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The Week That Was:

From: Vartaa Editorial Team on Jun 5, 2016

Violence in Mathura

Violence broke out in the north Indian town of Mathura this past week resulting in the death of 27 people, including a Superintendent of Police, when the local police forces clashed with a members of two cults who had occupied a public space, Jawahar Bagh, in the town center. The two cults, Azad Bharat Vidhik Vaicharik Kranti Satyagrahi and Swadhin Bharat, had camped in the 300 acre space and were allegedly running a parallel governments with their own courts and meting out punishments. The police, in an attempt, to clear the property, clashed with 3000 of the cult members resulting in the violent clashes. Questions are now being raised of the UP government and local law and order machinery as to how so many people were allowed to congregate and squat in a public place for many weeks without any oversight.

Succession issues in Gujarat?

Gujarat CM Anadiben Patel seems to have run into headwinds within her own party after attempting to fill in the shoes of Narendra Modi in the state. Some news reports now indicate that the party is looking for a replacement as the rising clout of the Sangh Parivar outfits in the state along with the Patel agitation continues to keep the state government on the backfoot.

Jat agitation rears its head once again

The Jat community is out on the roads again demanding reservation and Delhi and its neighbouring areas are bracing up for another round of disruptions, blocked roads and travel difficulties. The Delhi Police has decided to impose Sec 144 in the border areas of Delhi to avoid violent protests and large gatherings.

Will he, wont he?

After the latest round of losses in the assembly polls, voices rose again in the Congress party for Rahul Gandhi to take over officially as the party President. While senior leaders like Digvijay Singh and Jairam Ramesh have indicated their confidence in Rahul, the leader himself has maintained silence and it remains to be seen whether he will finally give in to these demands.

Opinions you must read:

  • Suhrith Parthasarthy writes a moving tribute to boxer Mohammad Ali, a popular sporting icon, not just in the US but also in India, who passed away this week.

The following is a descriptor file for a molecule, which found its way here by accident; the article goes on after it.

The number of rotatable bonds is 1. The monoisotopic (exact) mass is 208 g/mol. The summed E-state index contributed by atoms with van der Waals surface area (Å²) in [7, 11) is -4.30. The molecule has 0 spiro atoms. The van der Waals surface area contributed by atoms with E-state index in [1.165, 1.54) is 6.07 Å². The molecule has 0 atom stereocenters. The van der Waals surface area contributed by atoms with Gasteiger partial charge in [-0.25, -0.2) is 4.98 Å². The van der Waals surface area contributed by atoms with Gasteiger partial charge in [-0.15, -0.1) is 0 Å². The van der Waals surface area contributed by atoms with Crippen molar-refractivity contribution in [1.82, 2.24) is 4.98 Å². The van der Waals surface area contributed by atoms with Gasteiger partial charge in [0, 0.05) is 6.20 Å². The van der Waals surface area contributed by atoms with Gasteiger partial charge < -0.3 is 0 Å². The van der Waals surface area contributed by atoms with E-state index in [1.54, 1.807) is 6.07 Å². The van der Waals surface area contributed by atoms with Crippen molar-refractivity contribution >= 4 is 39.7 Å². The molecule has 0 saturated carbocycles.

• How good are India's prospects of joining the Nuclear Suppliers Group even as China continues to opposed its entry? The Mint examines.
  • The India Express takes a closer look at the India-Afghanistan relationship in light of the recently concluded Chabar deal.

Chart of the Week

The BJP recently celebrated its successful 2 year's in power and we decided to take a look at how many bills got passed in Lok Sabha to get a sense of what was done. We looked from year 2004,the first year of UPA1 to 2016. We have prorated for 2016 since there are still 2 sessions monsoon and winter to go in this year.

As you can see from the chart, the first 3 years are most productive in terms of passing bills. UPA2 managed to pass 184 as opposed to 169 bills in its entire term. The BJP government on the other hand has had a relatively slow start, especially in 2015.

Number of bills does not necessarily quantify the governments efforts. But it can be an indicator of the governments intent to bring reforms and also given our political system, reflect the ability of the government to get everyone together to get things done. Given the fact that Congress did not enjoy a clear majority in UPA1 or UPA2, it did pretty well in getting bills passed. The expectations are high on the Modi government to pass key reforms like the Land Acquisition and GST(Goods and Services tax) bill. Although these bills need approvals from both houses there are other low hanging fruits that it can target like Child Labour(Prohibition and Regulation) Ammendment, Prevention of Corruption, Whistleblower protection ammendment, Real Estate Regulation and development and Electricity Bill.

Passing reforms are a key function of the government and hopefully these stats help in indicating what the Lok Sabha has been doing other than the yelling and drama that we see on TV. You can find the details of the bills and short description here and here.